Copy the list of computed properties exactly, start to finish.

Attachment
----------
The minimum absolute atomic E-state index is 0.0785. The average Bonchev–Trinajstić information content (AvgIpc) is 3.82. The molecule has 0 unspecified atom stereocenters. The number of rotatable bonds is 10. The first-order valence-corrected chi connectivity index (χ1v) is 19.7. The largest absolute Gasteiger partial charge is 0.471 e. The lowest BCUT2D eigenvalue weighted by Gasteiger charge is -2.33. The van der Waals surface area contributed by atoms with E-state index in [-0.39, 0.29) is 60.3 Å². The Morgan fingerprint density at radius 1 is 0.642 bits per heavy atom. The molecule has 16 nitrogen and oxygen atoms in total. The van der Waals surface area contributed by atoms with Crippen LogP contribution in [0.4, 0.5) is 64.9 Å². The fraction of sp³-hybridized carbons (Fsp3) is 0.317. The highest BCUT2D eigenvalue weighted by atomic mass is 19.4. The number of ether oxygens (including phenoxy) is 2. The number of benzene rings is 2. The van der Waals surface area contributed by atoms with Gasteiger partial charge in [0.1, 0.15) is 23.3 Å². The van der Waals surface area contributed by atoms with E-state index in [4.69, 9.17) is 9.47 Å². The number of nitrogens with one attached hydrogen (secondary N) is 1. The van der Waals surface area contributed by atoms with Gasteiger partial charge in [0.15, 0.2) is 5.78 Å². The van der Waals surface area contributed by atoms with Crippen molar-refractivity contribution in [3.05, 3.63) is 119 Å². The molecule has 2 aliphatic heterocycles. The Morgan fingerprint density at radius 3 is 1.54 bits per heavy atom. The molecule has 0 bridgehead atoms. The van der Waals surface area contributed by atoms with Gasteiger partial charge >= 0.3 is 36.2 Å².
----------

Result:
The minimum absolute atomic E-state index is 0.0785. The average Bonchev–Trinajstić information content (AvgIpc) is 3.82. The molecule has 0 unspecified atom stereocenters. The number of rotatable bonds is 10. The first-order valence-corrected chi connectivity index (χ1v) is 19.7. The largest absolute Gasteiger partial charge is 0.471 e. The lowest BCUT2D eigenvalue weighted by Gasteiger charge is -2.33. The van der Waals surface area contributed by atoms with E-state index in [-0.39, 0.29) is 60.3 Å². The Morgan fingerprint density at radius 1 is 0.642 bits per heavy atom. The molecule has 16 nitrogen and oxygen atoms in total. The van der Waals surface area contributed by atoms with Crippen LogP contribution in [0.4, 0.5) is 64.9 Å². The fraction of sp³-hybridized carbons (Fsp3) is 0.317. The highest BCUT2D eigenvalue weighted by atomic mass is 19.4. The number of ether oxygens (including phenoxy) is 2. The number of benzene rings is 2. The van der Waals surface area contributed by atoms with Gasteiger partial charge in [0.1, 0.15) is 23.3 Å². The van der Waals surface area contributed by atoms with E-state index in [4.69, 9.17) is 9.47 Å². The number of nitrogens with one attached hydrogen (secondary N) is 1. The van der Waals surface area contributed by atoms with Gasteiger partial charge in [0.15, 0.2) is 5.78 Å². The van der Waals surface area contributed by atoms with Crippen molar-refractivity contribution in [3.05, 3.63) is 119 Å². The molecule has 2 aliphatic heterocycles. The Morgan fingerprint density at radius 3 is 1.54 bits per heavy atom. The molecule has 0 bridgehead atoms. The van der Waals surface area contributed by atoms with Gasteiger partial charge >= 0.3 is 36.2 Å².